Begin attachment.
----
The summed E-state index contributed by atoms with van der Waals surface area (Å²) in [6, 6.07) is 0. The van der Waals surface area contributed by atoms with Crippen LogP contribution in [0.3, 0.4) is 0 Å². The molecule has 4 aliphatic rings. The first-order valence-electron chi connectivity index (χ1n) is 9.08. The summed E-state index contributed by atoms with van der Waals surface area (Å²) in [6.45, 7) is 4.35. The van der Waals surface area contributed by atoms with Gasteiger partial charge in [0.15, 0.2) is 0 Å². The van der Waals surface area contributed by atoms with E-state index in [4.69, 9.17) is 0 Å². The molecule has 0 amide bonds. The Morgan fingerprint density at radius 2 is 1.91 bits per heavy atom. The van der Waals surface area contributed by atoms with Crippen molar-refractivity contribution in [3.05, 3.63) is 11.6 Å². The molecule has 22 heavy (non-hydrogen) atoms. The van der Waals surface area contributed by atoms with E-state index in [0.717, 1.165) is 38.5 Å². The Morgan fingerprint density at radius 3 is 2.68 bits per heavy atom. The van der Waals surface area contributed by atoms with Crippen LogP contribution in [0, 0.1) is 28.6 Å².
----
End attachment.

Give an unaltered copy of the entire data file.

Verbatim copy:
The summed E-state index contributed by atoms with van der Waals surface area (Å²) in [6, 6.07) is 0. The van der Waals surface area contributed by atoms with Crippen LogP contribution in [0.3, 0.4) is 0 Å². The molecule has 4 aliphatic rings. The first-order valence-electron chi connectivity index (χ1n) is 9.08. The summed E-state index contributed by atoms with van der Waals surface area (Å²) in [6.45, 7) is 4.35. The van der Waals surface area contributed by atoms with Gasteiger partial charge in [0.15, 0.2) is 0 Å². The van der Waals surface area contributed by atoms with E-state index in [4.69, 9.17) is 0 Å². The molecule has 0 amide bonds. The Morgan fingerprint density at radius 2 is 1.91 bits per heavy atom. The van der Waals surface area contributed by atoms with Crippen molar-refractivity contribution in [3.05, 3.63) is 11.6 Å². The molecule has 22 heavy (non-hydrogen) atoms. The van der Waals surface area contributed by atoms with E-state index in [0.717, 1.165) is 38.5 Å². The Morgan fingerprint density at radius 3 is 2.68 bits per heavy atom. The van der Waals surface area contributed by atoms with Crippen LogP contribution in [0, 0.1) is 28.6 Å².